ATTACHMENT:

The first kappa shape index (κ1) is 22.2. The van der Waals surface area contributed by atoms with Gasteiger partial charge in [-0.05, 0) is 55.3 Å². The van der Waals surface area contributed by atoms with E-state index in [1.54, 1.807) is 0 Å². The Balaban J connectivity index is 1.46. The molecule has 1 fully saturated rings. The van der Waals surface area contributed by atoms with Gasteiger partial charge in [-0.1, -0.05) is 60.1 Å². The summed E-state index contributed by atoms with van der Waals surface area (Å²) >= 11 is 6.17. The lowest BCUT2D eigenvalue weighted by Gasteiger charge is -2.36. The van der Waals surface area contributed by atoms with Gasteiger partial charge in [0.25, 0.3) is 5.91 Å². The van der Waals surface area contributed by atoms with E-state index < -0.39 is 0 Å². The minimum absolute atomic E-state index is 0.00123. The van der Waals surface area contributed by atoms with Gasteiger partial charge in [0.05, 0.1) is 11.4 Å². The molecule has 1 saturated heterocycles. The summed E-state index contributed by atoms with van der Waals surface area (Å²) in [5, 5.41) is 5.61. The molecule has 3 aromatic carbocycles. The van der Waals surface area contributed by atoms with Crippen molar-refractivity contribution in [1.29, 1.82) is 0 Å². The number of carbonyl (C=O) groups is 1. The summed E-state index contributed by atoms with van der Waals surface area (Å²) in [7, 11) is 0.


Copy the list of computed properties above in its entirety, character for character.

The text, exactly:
The first kappa shape index (κ1) is 22.2. The van der Waals surface area contributed by atoms with Gasteiger partial charge in [-0.05, 0) is 55.3 Å². The van der Waals surface area contributed by atoms with E-state index in [1.54, 1.807) is 0 Å². The Balaban J connectivity index is 1.46. The molecule has 1 fully saturated rings. The van der Waals surface area contributed by atoms with Gasteiger partial charge in [-0.1, -0.05) is 60.1 Å². The summed E-state index contributed by atoms with van der Waals surface area (Å²) >= 11 is 6.17. The lowest BCUT2D eigenvalue weighted by Gasteiger charge is -2.36. The van der Waals surface area contributed by atoms with Gasteiger partial charge in [0.25, 0.3) is 5.91 Å². The van der Waals surface area contributed by atoms with E-state index < -0.39 is 0 Å². The minimum absolute atomic E-state index is 0.00123. The van der Waals surface area contributed by atoms with Gasteiger partial charge in [0.05, 0.1) is 11.4 Å². The molecule has 1 saturated heterocycles. The summed E-state index contributed by atoms with van der Waals surface area (Å²) in [5, 5.41) is 5.61. The molecule has 3 aromatic carbocycles. The van der Waals surface area contributed by atoms with Crippen molar-refractivity contribution in [1.29, 1.82) is 0 Å². The number of carbonyl (C=O) groups is 1. The summed E-state index contributed by atoms with van der Waals surface area (Å²) in [7, 11) is 0.